No, Xiaomi Did not Sell its Shares for Cryptocurrency
Cryptocurrency company, Blackmoon, is reportedly offering tokenized shares of Xiaomi, the world’s fourth-largest smartphone manufacturer, to investors as the latter offers an Initial Public Offering (IPO) on the Hong Kong Stock Exchange (HKEX).
Blackmoon, a Cyprus-based crypto company, sells its tokens to investors and aims to use the proceeds for investing in the IPOs of major corporations worldwide. A South China Morning Post report on July 3, 2018, describes Blackmoon as a “bridge between the crypto universe and the traditional investment market.” Blackmoon raised $30 million during its own Initial Coin Offering (ICO) and offers other questionable ETF-backed tokens on its showcase page.
With regards to the enterprising IPO-backed token sale, Blackmoon offers the digital equivalent of Xiaomi’s shares on a dollar-for-dollar basis. Investors can use bitcoin (BTC), ether (ETH), or litecoin (LTC) to subscribe to the smartphone giant’s $4.7 billion IPO. Trading of shares commences on July 9, 2018, on the HKEX. In a move that presumably prevents a pump and dump, Blackmoon has instilled a “lock-in period” of 93 days, approximately three months, after listing of Xiaomi’s shares.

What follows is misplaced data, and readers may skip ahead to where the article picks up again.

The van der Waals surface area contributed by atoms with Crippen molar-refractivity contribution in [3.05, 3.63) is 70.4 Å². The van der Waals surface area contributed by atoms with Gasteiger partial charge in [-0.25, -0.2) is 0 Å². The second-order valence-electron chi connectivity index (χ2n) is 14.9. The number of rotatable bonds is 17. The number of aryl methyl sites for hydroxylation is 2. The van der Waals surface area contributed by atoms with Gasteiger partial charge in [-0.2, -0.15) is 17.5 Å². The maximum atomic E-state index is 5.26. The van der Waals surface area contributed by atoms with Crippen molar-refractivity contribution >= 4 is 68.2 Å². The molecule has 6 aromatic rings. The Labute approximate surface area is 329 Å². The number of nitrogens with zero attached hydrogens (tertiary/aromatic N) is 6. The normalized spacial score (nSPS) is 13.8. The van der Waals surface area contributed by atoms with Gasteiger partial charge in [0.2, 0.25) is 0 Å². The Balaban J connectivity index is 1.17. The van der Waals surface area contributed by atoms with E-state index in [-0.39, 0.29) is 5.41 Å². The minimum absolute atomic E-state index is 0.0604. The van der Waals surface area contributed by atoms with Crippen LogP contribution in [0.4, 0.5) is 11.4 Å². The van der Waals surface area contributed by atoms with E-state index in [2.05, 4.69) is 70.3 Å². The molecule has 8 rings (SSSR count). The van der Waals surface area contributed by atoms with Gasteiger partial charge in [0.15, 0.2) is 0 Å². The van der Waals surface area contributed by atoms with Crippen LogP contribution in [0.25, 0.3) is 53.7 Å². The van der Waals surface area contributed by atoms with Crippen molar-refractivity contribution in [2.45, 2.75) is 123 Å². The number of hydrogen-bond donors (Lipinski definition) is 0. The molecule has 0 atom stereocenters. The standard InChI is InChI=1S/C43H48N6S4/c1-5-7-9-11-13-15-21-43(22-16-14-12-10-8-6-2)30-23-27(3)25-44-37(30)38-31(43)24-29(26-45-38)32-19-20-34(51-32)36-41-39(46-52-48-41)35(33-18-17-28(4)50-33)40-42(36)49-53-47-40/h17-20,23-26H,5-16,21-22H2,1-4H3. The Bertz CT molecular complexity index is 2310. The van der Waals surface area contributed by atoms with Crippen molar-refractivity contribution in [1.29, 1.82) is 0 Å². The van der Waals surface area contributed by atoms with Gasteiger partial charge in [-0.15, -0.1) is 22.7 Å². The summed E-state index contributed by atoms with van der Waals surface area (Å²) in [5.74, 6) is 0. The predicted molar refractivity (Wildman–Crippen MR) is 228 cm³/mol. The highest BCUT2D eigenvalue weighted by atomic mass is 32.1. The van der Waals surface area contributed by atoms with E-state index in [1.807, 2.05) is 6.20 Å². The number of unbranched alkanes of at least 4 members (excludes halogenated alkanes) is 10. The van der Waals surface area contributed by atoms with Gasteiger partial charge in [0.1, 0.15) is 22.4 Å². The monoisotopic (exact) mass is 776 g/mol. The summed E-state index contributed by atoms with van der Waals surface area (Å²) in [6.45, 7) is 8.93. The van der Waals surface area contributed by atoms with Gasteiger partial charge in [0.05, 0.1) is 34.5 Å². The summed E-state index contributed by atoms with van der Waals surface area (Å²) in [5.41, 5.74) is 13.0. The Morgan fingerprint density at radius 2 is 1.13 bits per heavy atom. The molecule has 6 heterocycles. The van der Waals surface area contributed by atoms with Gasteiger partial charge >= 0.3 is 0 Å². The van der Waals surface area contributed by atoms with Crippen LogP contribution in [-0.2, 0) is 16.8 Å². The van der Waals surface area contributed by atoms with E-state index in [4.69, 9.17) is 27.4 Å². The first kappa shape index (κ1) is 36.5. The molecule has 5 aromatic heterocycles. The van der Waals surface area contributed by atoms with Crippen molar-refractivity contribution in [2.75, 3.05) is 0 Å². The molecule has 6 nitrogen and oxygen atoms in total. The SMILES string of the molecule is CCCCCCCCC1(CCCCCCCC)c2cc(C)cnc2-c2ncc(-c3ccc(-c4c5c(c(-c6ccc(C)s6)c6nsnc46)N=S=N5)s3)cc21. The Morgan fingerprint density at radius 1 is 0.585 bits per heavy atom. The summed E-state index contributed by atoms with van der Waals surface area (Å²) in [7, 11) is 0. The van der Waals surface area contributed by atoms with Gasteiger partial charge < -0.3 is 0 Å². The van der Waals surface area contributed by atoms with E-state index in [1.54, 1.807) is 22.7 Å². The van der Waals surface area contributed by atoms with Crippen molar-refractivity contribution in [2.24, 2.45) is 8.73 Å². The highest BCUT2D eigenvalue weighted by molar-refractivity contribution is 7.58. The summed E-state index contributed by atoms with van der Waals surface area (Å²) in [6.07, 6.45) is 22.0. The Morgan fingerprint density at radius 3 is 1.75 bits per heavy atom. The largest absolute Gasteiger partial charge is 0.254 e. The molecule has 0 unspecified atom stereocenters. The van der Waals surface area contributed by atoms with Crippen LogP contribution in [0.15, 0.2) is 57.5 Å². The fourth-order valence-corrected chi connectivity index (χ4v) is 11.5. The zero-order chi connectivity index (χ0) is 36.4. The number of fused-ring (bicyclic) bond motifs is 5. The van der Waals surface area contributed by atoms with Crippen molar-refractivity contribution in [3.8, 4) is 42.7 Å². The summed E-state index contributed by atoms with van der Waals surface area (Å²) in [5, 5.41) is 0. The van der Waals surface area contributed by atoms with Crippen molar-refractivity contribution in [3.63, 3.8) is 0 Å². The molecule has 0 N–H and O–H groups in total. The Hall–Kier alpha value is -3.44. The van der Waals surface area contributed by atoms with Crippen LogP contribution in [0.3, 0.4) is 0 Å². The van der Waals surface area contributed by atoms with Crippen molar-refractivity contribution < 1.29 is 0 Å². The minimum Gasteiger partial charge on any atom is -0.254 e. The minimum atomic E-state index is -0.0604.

Conceptually, the unregulated Blackmoon token is similar to a derivative, which is a feature of the traditional finance market that offers global investors a chance to purchase an underlying security, equity, or bond.
Smartphone Giant Denies Connections
Blackmoon will pay its investors a profit if the Xiaomi shares perform well. In case of an underperformance, the tokens will be marked down from their base price. The company stated that token holders can redeem the tokens once a month, during which Blackmoon will sell the actual Xiaomi shares on the HKEX. Currently, the company will pay out the profits in an equivalent amount of digital currencies, but it claims to be working towards a fiat option.
Meanwhile, Xiaomi has denied all connections to and knowledge of the company and made it clear that any token sale is out of its scope of operation. Xiaomi enjoyed an overwhelming IPO that saw its shares oversubscribed by 8.5 times. Founded in 2010, the company is worth a mammoth $54 billion after the public offering.
Blackmoon Restricts Chinese Investors
Blackmoon COO, Sergey Vasin, revealed that a majority of the token buyers were from France, Germany, and the U.K. However, no figure on the number of tokens sold or total amount is known at the time of writing.
Ironically, the Xiaomi token was largely available for investors across the globe, except for the Chinese and Hong Kong markets. Blackmoon cited the risk of regulatory concerns and money laundering as the reason for these restrictions.